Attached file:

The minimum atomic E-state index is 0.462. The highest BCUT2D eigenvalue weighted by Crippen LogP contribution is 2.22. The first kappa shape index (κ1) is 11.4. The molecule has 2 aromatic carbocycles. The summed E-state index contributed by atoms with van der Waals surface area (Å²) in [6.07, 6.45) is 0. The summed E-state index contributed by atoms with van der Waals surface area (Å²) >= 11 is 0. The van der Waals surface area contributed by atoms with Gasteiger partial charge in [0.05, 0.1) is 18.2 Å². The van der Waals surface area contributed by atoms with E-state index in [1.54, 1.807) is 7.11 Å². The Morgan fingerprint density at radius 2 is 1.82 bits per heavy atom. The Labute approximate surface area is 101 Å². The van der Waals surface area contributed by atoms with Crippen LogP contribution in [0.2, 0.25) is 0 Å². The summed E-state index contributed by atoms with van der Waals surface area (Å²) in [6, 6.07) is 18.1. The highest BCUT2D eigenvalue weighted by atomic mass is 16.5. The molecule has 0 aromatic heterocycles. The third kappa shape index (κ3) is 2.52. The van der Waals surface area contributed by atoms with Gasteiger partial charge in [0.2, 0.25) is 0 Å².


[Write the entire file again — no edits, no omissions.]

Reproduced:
The minimum atomic E-state index is 0.462. The highest BCUT2D eigenvalue weighted by Crippen LogP contribution is 2.22. The first kappa shape index (κ1) is 11.4. The molecule has 2 aromatic carbocycles. The summed E-state index contributed by atoms with van der Waals surface area (Å²) in [6.07, 6.45) is 0. The summed E-state index contributed by atoms with van der Waals surface area (Å²) >= 11 is 0. The van der Waals surface area contributed by atoms with Gasteiger partial charge in [0.05, 0.1) is 18.2 Å². The van der Waals surface area contributed by atoms with E-state index in [1.54, 1.807) is 7.11 Å². The Morgan fingerprint density at radius 2 is 1.82 bits per heavy atom. The Labute approximate surface area is 101 Å². The van der Waals surface area contributed by atoms with Crippen LogP contribution in [0.2, 0.25) is 0 Å². The summed E-state index contributed by atoms with van der Waals surface area (Å²) in [6, 6.07) is 18.1. The highest BCUT2D eigenvalue weighted by atomic mass is 16.5. The molecule has 0 aromatic heterocycles. The third kappa shape index (κ3) is 2.52. The van der Waals surface area contributed by atoms with Gasteiger partial charge in [0.2, 0.25) is 0 Å².